Coming on the heels of the strictest quarantine regime in August and September, the economy grew by 7.1 percent in the third quarter, slower than the revised second-quarter growth of 12 percent. This exceeded the 4.8 percent consensus market forecast and fanned hopes for a strong finish — possibly to pre-pandemic levels — for the Duterte administration with nine months left on its watch.
Economic Planning Secretary Karl Kendrick Chua pointed out that the country posted “among the highest third-quarter growths in the ASEAN and East Asian region.” He observed that this was achieved on account of government’s decision to allow businesses to resume operations while observing health protocols to fend off the upsurge brought on by the highly infectious coronavirus Delta variant.
The country’s nine-month GDP growth now stands at 4.9 percent, settling at the upper end of the government’s revised target of 4.0 percent to 5.0 percent for the year. The economy should grow by at least 5.3 percent in the fourth quarter to meet the higher end of the government’s full-year growth goal.
Boosting the upward trajectory was growth in the services and industry sectors at 8.2 percent and 7.9 percent, respectively. In contrast, agriculture declined by 1.7 percent as livestock output was still hobbled by the African swine flu pandemic. Crops that account for 54 percent of total agriculture and fisheries output were pulled down by the 18.6 percent fall in corn production.
Household consumption which grew by 7.1 percent contributed 5.2 percentage points of overall GDP growth. The rising tide of consumer confidence is likely to be sustained by more active spending during the Christmas season — enabled by the easing of mobility and capacity restrictions that could bring back foot traffic in malls, shops, food and recreational facilities to pre-pandemic levels.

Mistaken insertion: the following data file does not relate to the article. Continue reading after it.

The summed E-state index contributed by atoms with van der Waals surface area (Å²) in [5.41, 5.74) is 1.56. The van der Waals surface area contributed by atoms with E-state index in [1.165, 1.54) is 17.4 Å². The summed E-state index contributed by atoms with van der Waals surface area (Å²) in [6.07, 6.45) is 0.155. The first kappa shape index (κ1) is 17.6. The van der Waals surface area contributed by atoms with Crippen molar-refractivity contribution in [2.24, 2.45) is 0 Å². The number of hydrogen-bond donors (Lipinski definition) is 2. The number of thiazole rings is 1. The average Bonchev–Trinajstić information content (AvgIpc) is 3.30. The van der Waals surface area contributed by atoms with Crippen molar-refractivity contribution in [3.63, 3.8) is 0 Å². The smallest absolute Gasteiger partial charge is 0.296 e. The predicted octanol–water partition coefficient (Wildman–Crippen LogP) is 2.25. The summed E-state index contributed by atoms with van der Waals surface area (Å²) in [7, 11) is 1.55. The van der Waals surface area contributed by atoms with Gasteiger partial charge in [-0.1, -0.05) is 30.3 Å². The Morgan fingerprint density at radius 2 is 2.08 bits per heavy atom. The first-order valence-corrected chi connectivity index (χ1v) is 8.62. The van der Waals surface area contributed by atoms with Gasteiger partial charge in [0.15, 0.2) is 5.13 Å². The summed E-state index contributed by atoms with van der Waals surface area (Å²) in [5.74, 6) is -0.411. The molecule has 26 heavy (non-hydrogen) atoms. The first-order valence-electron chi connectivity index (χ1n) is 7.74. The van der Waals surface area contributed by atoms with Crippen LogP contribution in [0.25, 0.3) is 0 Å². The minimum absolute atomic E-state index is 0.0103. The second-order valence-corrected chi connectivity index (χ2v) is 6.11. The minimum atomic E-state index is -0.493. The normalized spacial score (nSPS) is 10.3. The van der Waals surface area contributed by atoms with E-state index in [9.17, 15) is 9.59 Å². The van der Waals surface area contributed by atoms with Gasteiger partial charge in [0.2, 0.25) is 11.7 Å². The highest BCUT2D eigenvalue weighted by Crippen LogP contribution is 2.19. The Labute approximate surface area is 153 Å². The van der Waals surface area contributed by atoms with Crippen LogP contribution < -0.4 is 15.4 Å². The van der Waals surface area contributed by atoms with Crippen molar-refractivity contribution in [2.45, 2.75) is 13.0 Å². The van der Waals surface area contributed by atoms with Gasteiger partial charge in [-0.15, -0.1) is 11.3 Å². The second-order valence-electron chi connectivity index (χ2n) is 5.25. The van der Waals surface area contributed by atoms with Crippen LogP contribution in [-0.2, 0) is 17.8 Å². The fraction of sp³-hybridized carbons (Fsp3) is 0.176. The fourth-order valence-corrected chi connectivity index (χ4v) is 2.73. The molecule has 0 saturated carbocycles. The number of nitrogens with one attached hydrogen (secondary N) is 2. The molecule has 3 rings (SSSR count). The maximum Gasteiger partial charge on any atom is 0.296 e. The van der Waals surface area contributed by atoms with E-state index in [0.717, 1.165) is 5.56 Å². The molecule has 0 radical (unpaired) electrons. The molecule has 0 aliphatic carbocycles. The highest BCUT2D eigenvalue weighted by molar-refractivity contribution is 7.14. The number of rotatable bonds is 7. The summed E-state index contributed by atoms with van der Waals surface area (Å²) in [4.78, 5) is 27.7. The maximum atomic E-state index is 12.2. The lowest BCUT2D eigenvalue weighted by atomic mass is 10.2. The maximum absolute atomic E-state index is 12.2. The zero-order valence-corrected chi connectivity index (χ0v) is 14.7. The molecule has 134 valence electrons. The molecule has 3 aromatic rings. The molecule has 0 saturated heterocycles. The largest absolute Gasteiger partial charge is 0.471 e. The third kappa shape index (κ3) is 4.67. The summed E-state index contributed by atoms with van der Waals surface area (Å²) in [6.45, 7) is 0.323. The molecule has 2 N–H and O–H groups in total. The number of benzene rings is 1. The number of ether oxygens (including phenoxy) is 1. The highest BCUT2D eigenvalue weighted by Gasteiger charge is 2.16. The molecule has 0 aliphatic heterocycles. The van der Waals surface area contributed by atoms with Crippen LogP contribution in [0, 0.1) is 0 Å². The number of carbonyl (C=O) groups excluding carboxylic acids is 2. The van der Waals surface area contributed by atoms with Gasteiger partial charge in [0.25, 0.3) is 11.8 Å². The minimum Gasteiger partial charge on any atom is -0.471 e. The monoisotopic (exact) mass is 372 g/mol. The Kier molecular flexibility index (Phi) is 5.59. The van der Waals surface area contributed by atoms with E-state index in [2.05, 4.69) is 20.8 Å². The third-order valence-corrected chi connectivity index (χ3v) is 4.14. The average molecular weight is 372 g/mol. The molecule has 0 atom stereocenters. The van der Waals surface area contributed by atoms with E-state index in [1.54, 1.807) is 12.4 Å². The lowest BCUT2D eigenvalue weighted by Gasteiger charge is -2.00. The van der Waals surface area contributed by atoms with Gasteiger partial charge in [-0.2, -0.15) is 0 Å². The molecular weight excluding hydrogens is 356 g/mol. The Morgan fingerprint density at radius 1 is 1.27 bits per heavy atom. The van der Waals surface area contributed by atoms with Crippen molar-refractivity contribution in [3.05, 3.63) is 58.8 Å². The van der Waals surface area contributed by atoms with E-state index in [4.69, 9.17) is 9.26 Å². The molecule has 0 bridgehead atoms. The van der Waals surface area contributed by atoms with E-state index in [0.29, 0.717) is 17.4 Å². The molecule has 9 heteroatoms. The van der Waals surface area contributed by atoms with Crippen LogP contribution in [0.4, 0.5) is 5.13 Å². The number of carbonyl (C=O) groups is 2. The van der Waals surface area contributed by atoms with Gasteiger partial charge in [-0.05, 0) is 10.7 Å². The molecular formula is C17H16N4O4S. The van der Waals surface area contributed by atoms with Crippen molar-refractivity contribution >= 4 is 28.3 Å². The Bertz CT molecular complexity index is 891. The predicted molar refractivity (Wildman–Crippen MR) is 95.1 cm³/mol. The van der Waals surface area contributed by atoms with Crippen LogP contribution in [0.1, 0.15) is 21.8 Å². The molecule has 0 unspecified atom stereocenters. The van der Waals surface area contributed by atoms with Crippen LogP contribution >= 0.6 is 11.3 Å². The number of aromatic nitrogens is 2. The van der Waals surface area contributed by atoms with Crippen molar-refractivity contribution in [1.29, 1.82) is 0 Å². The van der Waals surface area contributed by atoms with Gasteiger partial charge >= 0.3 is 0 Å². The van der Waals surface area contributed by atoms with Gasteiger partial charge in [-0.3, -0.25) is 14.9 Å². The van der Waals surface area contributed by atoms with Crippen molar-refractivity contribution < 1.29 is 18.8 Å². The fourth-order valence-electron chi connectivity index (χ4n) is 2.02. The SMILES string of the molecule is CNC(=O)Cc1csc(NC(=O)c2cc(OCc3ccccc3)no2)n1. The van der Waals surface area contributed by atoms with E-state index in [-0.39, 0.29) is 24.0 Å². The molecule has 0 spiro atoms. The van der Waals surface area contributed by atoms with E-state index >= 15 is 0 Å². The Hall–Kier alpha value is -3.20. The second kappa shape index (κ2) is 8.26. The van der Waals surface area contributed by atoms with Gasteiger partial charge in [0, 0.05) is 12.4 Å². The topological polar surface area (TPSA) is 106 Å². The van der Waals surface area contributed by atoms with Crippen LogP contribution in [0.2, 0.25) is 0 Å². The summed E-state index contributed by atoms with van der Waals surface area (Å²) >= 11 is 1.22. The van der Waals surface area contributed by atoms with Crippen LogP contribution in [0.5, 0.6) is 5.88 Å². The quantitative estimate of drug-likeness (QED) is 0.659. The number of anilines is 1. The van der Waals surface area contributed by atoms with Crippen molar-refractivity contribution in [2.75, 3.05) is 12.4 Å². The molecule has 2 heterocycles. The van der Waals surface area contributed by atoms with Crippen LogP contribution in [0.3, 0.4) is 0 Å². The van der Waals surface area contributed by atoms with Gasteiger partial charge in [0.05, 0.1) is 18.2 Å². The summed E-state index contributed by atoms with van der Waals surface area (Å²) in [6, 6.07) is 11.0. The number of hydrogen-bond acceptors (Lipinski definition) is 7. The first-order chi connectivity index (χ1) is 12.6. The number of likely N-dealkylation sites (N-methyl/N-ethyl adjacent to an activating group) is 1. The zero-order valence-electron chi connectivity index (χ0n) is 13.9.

Investments and government spending, the other major components of GDP, also registered significant increases. Total investments grew by 22 percent as public and private construction grew by 55.3 percent and 12.2 percent, respectively. Government expenditures grew by 13.6 percent reversing the previous quarter’s contraction. Finally, both imports and exports also grew by 13.2 percent and 9 percent, respectively — thereby signaling the increasing tempo of world trade despite global logistics issues.
Concerted action by all key stakeholders is essential. The private sector has not been remiss in pitching its share. Employers continue to work on raising employment levels anew as jobs are key to sustained economic recovery. The latest unemployment report showed that the agriculture and forestry and manufacturing sectors combined accounted for more than 1.1 million jobs lost during the third quarter.
Moreover, social safety net protection needs to be enhanced further — or we could again witness the re-emergence of community pantries to address the basic needs of households whose family heads had been displaced from jobs. The high vaccination rates in Metro Manila appear to have greatly slowed COVID infection. If this could be ramped up, too, in Visayas and Mindanao, the elusive goal of attaining community protection could enable a smoother ride back to pre-pandemic economic growth.